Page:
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All the Perl that's Practical to Extract and Report

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  • As they say: "But it's just a Web language!"

    And that apparently serves as an excuse for any kind of demented design.

    • They also say "but it's easy to use".

      There's a lesson to be learned from PHP. I'm not sure what it is. It might just be how to market the external face of the technology to newbies (and managers). PHP proves that no amount of dementia will restrict the uptake of the technology, or the ability to attract/create core developers.

      Syntax aside, I'm stunned at PHP's popularity, especially when every little extension needs to be compiled into the engine ! Perhaps that's because there are only two extensio

      • That's not true--PHP supports dynamically loaded extensions.


        • Really? The few times I've set it up, there was a *long* list of extensions that could be compiled into PHP at build time. Maybe I'm confusing that with the large number of extensions that come with the standard distribution.

          Either case, that's good news (for next time I need to upgrade a client's PHP install).

          • Yeah, the normal approach taken is to satisfy as many people as possible. That involves linking in a shitload of things so the user never has to fiddle with their php.ini file (to preload via configuration) or call the dynaloader.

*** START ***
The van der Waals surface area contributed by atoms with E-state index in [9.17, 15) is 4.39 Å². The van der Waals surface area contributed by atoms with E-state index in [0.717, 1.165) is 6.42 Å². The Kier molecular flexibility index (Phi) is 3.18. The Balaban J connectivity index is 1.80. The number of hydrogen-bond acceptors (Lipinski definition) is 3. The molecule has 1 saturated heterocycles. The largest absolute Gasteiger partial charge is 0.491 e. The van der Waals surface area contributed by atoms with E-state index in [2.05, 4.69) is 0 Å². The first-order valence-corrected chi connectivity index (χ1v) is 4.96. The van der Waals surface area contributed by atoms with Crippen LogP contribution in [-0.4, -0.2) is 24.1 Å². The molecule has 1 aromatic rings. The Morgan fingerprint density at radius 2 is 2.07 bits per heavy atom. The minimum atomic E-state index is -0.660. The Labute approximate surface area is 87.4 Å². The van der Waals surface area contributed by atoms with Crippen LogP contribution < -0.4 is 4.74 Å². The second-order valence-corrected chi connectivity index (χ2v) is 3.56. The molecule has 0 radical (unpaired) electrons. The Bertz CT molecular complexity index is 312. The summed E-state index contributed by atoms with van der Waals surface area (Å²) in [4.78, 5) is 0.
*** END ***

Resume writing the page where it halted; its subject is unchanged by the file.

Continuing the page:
• Um, Perl doesn't have a perl.ini file, and doesn't force users to call the dynaloader. Come to think of it, neither does Python. :-)

              It would be an interesting study to see how user-friendly the PHP model is vs. the other way to do it. Apache seems to have inherited a config file and used it exceedingly well - modules may be compiled in or dynamically loaded, but it's really not a huge concern. (It's compiling and installing modules post-install that needs work...)

              I keep trying to find areas where Per

              • by belg4mit (967) on 2002.02.28 17:25 (#5267) Homepage Journal
                Well I can tell you a few things.

                a) php is lightweight, this is why I (ab)use it.

                b) the function names suck (array_*?!)

                c) to me it makes a good case against Highlander variables

                Just yesterday I really found myself wanting to write
                (explode('?', $REQUEST_URI))[0])
                and ended up with
                array_shift(explode('?', $REQUEST_URI)))
                which isn't *too* bad I suppose.
                Were that I say, pancakes?